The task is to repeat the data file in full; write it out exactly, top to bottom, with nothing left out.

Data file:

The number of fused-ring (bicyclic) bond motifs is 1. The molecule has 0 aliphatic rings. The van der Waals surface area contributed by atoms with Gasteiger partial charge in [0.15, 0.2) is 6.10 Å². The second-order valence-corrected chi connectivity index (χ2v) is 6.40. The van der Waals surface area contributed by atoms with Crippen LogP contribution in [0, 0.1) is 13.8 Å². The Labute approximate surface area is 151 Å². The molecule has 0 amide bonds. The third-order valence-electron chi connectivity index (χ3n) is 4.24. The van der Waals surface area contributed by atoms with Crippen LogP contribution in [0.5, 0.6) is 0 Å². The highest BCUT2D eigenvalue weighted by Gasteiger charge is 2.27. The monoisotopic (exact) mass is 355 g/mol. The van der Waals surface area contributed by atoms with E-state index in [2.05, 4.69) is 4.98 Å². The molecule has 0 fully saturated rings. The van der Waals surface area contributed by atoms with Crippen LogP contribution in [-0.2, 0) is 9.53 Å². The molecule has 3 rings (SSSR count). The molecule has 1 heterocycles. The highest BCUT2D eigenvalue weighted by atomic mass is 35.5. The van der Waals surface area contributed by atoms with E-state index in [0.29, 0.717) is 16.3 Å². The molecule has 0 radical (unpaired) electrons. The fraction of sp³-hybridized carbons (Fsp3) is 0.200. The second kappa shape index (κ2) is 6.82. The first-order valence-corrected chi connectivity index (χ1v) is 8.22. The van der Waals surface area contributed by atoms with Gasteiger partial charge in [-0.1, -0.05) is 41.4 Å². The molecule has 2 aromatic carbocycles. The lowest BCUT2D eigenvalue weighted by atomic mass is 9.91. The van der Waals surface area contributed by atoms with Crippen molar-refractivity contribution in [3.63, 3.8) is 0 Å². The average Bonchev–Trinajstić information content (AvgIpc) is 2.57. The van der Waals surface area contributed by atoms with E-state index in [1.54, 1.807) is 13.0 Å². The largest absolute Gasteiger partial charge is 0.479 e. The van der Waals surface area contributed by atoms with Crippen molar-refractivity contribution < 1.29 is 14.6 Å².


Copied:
The number of fused-ring (bicyclic) bond motifs is 1. The molecule has 0 aliphatic rings. The van der Waals surface area contributed by atoms with Gasteiger partial charge in [0.15, 0.2) is 6.10 Å². The second-order valence-corrected chi connectivity index (χ2v) is 6.40. The van der Waals surface area contributed by atoms with Crippen LogP contribution in [0, 0.1) is 13.8 Å². The Labute approximate surface area is 151 Å². The molecule has 0 amide bonds. The third-order valence-electron chi connectivity index (χ3n) is 4.24. The van der Waals surface area contributed by atoms with Crippen LogP contribution in [0.5, 0.6) is 0 Å². The highest BCUT2D eigenvalue weighted by Gasteiger charge is 2.27. The monoisotopic (exact) mass is 355 g/mol. The van der Waals surface area contributed by atoms with E-state index in [2.05, 4.69) is 4.98 Å². The molecule has 0 fully saturated rings. The van der Waals surface area contributed by atoms with Crippen LogP contribution in [-0.2, 0) is 9.53 Å². The molecule has 3 rings (SSSR count). The molecule has 1 heterocycles. The highest BCUT2D eigenvalue weighted by atomic mass is 35.5. The van der Waals surface area contributed by atoms with E-state index in [0.29, 0.717) is 16.3 Å². The molecule has 0 radical (unpaired) electrons. The fraction of sp³-hybridized carbons (Fsp3) is 0.200. The second kappa shape index (κ2) is 6.82. The first-order valence-corrected chi connectivity index (χ1v) is 8.22. The van der Waals surface area contributed by atoms with Gasteiger partial charge in [-0.1, -0.05) is 41.4 Å². The molecule has 2 aromatic carbocycles. The lowest BCUT2D eigenvalue weighted by atomic mass is 9.91. The van der Waals surface area contributed by atoms with Crippen molar-refractivity contribution in [3.63, 3.8) is 0 Å². The average Bonchev–Trinajstić information content (AvgIpc) is 2.57. The van der Waals surface area contributed by atoms with E-state index in [1.54, 1.807) is 13.0 Å². The largest absolute Gasteiger partial charge is 0.479 e. The van der Waals surface area contributed by atoms with Crippen molar-refractivity contribution < 1.29 is 14.6 Å².